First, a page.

'It looks like a war zone'; Cork city trader threatens to withhold council rates payments 

'It looks like a war zone'; Cork city trader threatens to withhold council rates payments 
A derelict building facade is pinned in position behind hoarding on North Main Street, Cork. Pic; Larry Cummins

A NORTH Main Street trader is threatening to withhold his commercial rates from the City Council until he sees some progress on derelict sites cordoned off at the top of the street.

Micheal Creedon, who is the owner of Bradley’s Specialist Off-Licence & Foodstore, said he was considering suspending his rates payments until he sees work being done on numbers 62, 63, and 64 North Main Street, which have been blocked off since last June when number 63 partially collapsed.

“We want them to clean it up,” Mr Creedon said.

Some of the litter dumped inside the hoarding near the derelict buildings on North Main Street.Picture: David Keane.
Some of the litter dumped inside the hoarding near the derelict buildings on North Main Street.Picture: David Keane.

“Obviously we would like to see development but in the meantime we want things to be more presentable.

“Nothing has happened since June. It looks like a war zone.”

The North Main Street trader said that paying rates to the council is like someone buying a bottle of wine from him, paying for it, but not actually getting the wine.

He is frustrated by the inaction of the council and said he was sick of empty promises from City Hall.

“City Hall say things will happen, but they never do.”

Mr Creedon said the ongoing issue was affecting business, as well as the potential of North Main Street.

“The reality is we are all trying to do our best. I know it’s about everyone working together, but we are doing our bit and we need to be met halfway.”

The veteran trader said this particular part of the city was very historic and more should be done to accentuate the natural charm and character of the area.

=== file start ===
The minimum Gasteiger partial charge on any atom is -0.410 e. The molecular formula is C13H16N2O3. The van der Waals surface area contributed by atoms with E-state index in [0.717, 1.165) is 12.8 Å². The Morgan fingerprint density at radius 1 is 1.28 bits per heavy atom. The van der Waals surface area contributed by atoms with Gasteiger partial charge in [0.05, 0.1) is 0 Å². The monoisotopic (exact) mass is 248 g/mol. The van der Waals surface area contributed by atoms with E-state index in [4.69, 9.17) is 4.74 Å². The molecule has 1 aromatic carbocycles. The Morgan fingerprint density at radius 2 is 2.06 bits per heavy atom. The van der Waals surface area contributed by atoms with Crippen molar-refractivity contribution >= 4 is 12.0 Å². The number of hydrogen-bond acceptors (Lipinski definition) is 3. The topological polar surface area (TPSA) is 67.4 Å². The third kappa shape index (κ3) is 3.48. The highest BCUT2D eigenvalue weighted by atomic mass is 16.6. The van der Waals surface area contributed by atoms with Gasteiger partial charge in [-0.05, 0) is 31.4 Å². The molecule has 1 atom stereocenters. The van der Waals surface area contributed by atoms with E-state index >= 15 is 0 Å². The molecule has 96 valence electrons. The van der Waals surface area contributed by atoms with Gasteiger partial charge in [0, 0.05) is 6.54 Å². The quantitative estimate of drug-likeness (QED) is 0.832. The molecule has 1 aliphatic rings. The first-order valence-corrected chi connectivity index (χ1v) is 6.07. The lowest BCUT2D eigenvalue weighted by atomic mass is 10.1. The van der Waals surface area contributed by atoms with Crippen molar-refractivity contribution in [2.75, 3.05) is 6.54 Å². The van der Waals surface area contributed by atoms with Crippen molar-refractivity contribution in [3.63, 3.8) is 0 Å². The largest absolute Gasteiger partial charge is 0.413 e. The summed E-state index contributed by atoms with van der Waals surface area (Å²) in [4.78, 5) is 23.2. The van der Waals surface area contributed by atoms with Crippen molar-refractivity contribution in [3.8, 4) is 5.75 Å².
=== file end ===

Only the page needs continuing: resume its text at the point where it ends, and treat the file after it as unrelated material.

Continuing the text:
Some of the litter dumped inside the hoarding near the derelict buildings on North Main Street.Picture: David Keane.
Some of the litter dumped inside the hoarding near the derelict buildings on North Main Street.Picture: David Keane.

“This is the old town, it should be a bigger attraction, there should be a tourist trail along the street, but we are being ignored.”

Treasurer of the North Main Street Traders Association, Patrick Leader of Leader’s Menswear, said progress was at a snail’s pace.

“Communication with City Hall is good but progress is virtually non-existent. The sentiment of local traders is a growing impatience at the lack of progress and the lack of participation by the owners.

“We are more disappointed with the owners than the city council.”

Mr Leader did say the hoarding and dereliction were affecting the potential vibrancy of the area.

“It is affecting business in a negative way because people look at the street as a derelict street.

“We have the North Main Street Shopping Centre, the Munster furniture site and 62, 63 and 64, all in need of development. If that development happened, it could lift the street no end.”

Mr Leader said he would like to see a fine dining restaurant, a medical clinic, or some form of an Aldi or Lidl, that would bring footfall back to the area again.

Mick Scully, who runs Murphy’s Pharmacy on the street, also expressed his disappointment.

“It’s a disaster really. City Hall is fobbing us off. We have had a number of meetings with them and they just keep giving us excuses — GDPR, commercially sensitive information. They say there are plans in place but they don’t tell us what the plans are.”

North Main Street
North Main Street

Mr Scully said the council held monthly meetings from July to October with traders, but nothing has been done since.

“It is very frustrating,” Mr Scully said.

City Council’s director of services David Joyce told The Echo, the issues on North Main Street were a high priority for the council.

“We are working on it on a weekly basis, there have been changes, there have been improvements,” he said.

“As individual issues come up, we are dealing with them as quickly as possible. We are attempting to address the issue of moving the hoarding entirely from the street, to do that requires the internalisation of the support structures on the front of the building and that is what we are working towards as quickly as possible.”

Mr Joyce said he is in constant communication with traders.

“Every single week, I am in contact with traders from North Main Street, answering questions that they might have or giving an update,” he said.

“I have physically gone and met them a number of times and I have email or phone contact with the North Main Street Traders Association representative on a weekly basis.”

Mr Joyce said there was no quick fix to the issue, but they were working towards a solution.

“We are progressing this matter as quickly as possible but, as everyone appreciates, it is a very complex and difficult problem, it’s not an easy simple solution, but there is a solution that we are working towards.”

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